How To Make Money On Your Lunch Break

How do you spend your lunch break? Taking a turn round the park? Checking Facebook? Catching up on the work you should've done in the morning? All of these options have their place, but here's something else you can be doing: Making money.

There are more ways to earn some extra dollars from the comfort of your office chair than ever before, thanks to the all-encompassing power of the internet. That said, there's no magic formula here — you'll need a bit of persistence and imagination to start turning your lunch break into dollars and cents.

1. Freelance your skills

The number of freelancers in the workforce is growing, and if you've got a skill — whether it's writing, coding, designing or something else — chances are you can find some work. Get yourself a professional-looking website (or at the very least, Twitter profile) and start pitching. Sites such as sometimes make the process easier, though there can be a lot of junk to wade through first, depending on your particular niche. Twitter is another useful tool for searching for freelancing opportunities, though again the signal-to-noise ratio is somewhat overwhelming unless you add a few more specific keywords. Airtasker is also a great way to get a quick task or two done during your lunch break, depending on the proximity of the jobs of course.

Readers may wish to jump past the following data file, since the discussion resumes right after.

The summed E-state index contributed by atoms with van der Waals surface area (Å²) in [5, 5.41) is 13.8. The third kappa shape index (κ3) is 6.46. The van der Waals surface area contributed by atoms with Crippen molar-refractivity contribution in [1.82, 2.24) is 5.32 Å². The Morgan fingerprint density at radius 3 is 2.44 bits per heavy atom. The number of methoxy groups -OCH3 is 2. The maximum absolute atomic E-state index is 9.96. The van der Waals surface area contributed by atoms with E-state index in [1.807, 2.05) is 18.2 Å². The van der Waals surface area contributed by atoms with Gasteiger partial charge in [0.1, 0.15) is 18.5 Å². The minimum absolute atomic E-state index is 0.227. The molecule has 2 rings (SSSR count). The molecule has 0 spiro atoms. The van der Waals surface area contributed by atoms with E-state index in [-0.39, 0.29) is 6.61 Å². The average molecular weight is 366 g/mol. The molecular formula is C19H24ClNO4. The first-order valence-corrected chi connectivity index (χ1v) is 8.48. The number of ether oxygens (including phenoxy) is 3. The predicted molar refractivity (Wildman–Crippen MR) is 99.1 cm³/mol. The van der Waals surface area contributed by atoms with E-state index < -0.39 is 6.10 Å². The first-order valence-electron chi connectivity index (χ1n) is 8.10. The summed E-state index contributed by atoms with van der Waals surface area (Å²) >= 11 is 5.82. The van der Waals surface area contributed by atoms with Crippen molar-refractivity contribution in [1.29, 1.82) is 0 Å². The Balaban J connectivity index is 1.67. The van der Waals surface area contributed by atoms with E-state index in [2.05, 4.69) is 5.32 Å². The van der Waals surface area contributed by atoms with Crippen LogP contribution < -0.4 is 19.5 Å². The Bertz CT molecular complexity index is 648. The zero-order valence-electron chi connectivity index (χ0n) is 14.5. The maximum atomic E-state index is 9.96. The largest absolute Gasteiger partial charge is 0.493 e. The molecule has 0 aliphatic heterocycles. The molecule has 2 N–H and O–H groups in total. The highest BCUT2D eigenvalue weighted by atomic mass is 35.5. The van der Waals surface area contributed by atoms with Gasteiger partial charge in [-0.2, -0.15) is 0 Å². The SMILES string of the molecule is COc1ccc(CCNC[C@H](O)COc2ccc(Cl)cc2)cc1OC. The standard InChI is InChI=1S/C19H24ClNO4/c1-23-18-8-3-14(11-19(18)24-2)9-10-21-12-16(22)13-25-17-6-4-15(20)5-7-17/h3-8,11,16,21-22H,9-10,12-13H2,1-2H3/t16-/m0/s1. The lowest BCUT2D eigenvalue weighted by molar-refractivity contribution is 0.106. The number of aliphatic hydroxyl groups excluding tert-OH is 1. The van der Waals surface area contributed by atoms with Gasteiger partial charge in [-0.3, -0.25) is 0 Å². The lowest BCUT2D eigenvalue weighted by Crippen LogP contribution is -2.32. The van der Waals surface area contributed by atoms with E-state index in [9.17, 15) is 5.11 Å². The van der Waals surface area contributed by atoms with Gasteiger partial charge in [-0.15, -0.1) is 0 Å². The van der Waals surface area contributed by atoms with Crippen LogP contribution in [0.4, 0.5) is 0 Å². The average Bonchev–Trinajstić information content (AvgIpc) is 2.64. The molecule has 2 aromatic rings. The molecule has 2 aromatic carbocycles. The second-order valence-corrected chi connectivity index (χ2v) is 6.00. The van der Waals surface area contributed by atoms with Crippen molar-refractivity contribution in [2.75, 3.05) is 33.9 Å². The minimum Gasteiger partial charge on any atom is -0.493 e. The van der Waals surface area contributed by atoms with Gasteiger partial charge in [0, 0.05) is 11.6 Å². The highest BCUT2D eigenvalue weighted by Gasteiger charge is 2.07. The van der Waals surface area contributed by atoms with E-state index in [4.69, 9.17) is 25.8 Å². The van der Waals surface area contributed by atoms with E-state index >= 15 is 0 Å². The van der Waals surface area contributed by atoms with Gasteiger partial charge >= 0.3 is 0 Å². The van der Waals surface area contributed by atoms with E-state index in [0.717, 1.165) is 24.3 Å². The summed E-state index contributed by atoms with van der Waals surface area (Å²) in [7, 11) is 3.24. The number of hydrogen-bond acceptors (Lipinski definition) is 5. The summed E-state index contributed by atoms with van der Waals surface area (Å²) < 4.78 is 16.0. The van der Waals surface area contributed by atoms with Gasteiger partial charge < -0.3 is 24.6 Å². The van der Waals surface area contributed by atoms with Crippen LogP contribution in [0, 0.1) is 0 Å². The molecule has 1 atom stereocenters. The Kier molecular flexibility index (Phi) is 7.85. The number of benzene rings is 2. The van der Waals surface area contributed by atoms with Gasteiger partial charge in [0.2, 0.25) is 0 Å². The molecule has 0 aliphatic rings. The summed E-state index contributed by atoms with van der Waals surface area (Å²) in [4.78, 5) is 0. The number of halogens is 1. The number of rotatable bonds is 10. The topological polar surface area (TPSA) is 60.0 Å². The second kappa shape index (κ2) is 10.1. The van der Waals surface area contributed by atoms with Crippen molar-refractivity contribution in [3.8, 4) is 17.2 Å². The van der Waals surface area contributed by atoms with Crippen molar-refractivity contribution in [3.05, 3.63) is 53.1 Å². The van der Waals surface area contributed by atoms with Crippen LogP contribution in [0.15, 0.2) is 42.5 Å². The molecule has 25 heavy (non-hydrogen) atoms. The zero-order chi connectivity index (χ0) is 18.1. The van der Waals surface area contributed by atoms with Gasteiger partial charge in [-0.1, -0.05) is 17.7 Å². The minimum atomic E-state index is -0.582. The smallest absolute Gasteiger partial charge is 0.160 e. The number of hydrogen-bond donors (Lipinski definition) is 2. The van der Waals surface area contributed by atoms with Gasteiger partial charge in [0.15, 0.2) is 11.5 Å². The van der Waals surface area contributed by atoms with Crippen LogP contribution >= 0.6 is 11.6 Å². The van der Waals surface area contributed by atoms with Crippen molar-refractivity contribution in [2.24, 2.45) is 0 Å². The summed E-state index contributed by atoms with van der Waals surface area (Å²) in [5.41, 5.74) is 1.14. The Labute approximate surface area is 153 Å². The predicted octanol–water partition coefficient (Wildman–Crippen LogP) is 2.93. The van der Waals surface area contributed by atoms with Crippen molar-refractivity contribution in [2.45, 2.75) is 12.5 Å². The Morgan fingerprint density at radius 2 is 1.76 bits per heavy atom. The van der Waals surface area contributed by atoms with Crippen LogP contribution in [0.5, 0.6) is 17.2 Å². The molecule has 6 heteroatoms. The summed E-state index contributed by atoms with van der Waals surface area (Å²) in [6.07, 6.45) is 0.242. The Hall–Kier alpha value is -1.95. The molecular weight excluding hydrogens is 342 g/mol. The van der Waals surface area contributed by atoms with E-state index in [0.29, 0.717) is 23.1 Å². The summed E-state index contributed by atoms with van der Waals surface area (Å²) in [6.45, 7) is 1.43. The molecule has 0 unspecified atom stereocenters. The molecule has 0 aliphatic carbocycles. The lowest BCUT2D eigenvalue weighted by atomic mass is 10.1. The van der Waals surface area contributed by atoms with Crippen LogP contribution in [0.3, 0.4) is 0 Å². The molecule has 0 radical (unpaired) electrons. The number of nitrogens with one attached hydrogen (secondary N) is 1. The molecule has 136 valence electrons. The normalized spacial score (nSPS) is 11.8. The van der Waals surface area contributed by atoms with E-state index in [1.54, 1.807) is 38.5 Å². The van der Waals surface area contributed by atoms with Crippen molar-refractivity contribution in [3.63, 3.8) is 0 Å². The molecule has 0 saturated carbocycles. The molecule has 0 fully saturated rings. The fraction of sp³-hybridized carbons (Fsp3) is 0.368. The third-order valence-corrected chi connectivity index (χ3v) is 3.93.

Of course, you don't have to spend your lunch hour working on small projects — the 60 minutes you have to yourself can be used to work on something much bigger, such as that novel you've always been meaning to write. Self-publishing is easy, too — if no one likes your writing, start your own blog. If no one picks up your designs, put them on t-shirts and sell them yourself on CafePress. Photographers have plenty of options for selling their pictures, including Flickr.

With the office internet connection to hand, you can work for someone hundreds of kilometres away, but don't dismiss the local option. Does your church need a new logo? Would your local sandwich shop appreciate some help with setting up a website? Even if you're not a HTML genius you may well know more about WordPress than they do. Word-of-mouth recommendations can then lead to more opportunities.

2. Give your opinions

Even if no one in the office ever listens to what you've got to say, your opinion is more valuable than you might think — and people are willing to pay for it. SliceThePie, for example, will pay you to listen to and rate unsigned bands, with the amount you earn dependent on the length and quality of your review.